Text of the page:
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  • Last modified 1162 days ago (July 16, 2015)

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Buy in to cash in

Where, oh where, is Pilsen? It seems silly to ask — everyone knows where Pilsen is, right? Wrong, and that’s a wrong that can cost us.

Marion County economic development director Teresa Huffman is sold on tourism as a way to build the county’s economy, and she’s made believers out of many.

Who wouldn’t want people coming here to enjoy our beautiful landscapes and historical gems, eat at our restaurants, shop in our stores, and leave for home happy, enriched, and with lighter wallets? With what we have to offer, if we can get them here once, some of them will be back, they’ll bring friends, and they’ll tell others. I’m on board with that.

But if they can’t find someone to help them find Pilsen, or Durham, or Goessel, or any of the other towns in the county with tourist attractions, they’ll leave in a huff and won’t be back.

Pilsen is a case in point. Saturday I heard stories of people who came from out of state to visit the home church and museum of Father Emil Kapaun. They didn’t see the sign directing them up Remington Rd., so they came into Marion to ask, “How do we get to Pilsen?”

Not surprisingly, they stopped at our convenience stores. I learned while working at a gas station in college that attendants were considered experts in local geography. But we weren’t, and evidently neither were our folks in Marion. No one could tell these tourists how to get to Pilsen. So they left.

We had tourism professionals visit Marion last week, and they said two critical factors for promoting tourism were “money” and “community buy-in.”

It’s the latter that concerns me the most.

It’s hard to get community buy-in for Marion County as a tourist destination when our own citizens don’t know what or where attractions are. The lack of county knowledge citizens have is so widespread that the cover of the latest “Marion County Tourism and Resource Guide” features a picture of a dilapidated Chase County bridge on the way to Cedar Point.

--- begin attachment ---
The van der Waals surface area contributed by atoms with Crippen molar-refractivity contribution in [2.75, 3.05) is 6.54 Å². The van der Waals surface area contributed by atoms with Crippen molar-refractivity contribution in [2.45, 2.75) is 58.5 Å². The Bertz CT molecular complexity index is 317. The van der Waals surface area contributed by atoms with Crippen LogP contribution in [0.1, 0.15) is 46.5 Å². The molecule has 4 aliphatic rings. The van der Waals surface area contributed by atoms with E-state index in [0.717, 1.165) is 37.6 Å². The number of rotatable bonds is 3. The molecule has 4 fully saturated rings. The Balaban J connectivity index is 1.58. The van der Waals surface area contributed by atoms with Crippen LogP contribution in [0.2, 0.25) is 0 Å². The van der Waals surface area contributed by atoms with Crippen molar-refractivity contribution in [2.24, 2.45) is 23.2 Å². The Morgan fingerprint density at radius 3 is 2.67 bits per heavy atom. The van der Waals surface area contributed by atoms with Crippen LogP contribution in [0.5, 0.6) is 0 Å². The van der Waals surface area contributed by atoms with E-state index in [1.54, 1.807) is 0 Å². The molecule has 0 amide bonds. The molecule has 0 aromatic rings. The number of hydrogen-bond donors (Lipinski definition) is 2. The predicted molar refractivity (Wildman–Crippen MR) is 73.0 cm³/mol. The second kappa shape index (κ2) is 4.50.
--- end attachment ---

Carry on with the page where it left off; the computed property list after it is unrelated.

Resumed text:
It’s not a problem isolated to our county. Every place I’ve moved, from Chicago to Los Angeles, I’ve been met with blank stares when asking locals about supposedly well-known attractions. Some folks in St. Louis couldn’t tell me where the Gateway Arch was.

Every town has its “history gurus,” but they’re not posted at town entries waiting to direct people. Tourists wander into businesses, and when they have questions, they want answers. Folks need to know the answers, or know where to get them.

Expanding tourism depends on the experience people have when they come here. If communities don’t have “buy-in,” if tourists are frustrated rather than fulfilled, word gets out, and tourism goes nowhere.

So while we’re hard at work on making quilt blocks to hang on barns, perhaps we also need to devote more time and resources to creating a “tourist-friendly” environment in our county.

We already have good-natured, friendly people, but that’s not enough. Guides specific to each town with directions to major county attractions could be developed and distributed to businesses for reference. If someone comes in the door looking for the Father Kapaun museum, or the Mennonite Heritage Museum, or whatever, a “cheat sheet” could help get them to their destinations, and we sure don’t want to send them over a bridge to Cedar Point.

Among 17 counties in the Flint Hills region, Marion County took in just one percent of tourism dollars spent in 2013. There’s room to grow, and it will take money; money spent wisely. Building community buy-in will take money, too, but it would be money well invested.

If we’re going to sell ourselves to tourists, we have to sell ourselves on becoming a quality tourist destination, and that’s community buy-in.

— david colburn

Last modified July 16, 2015

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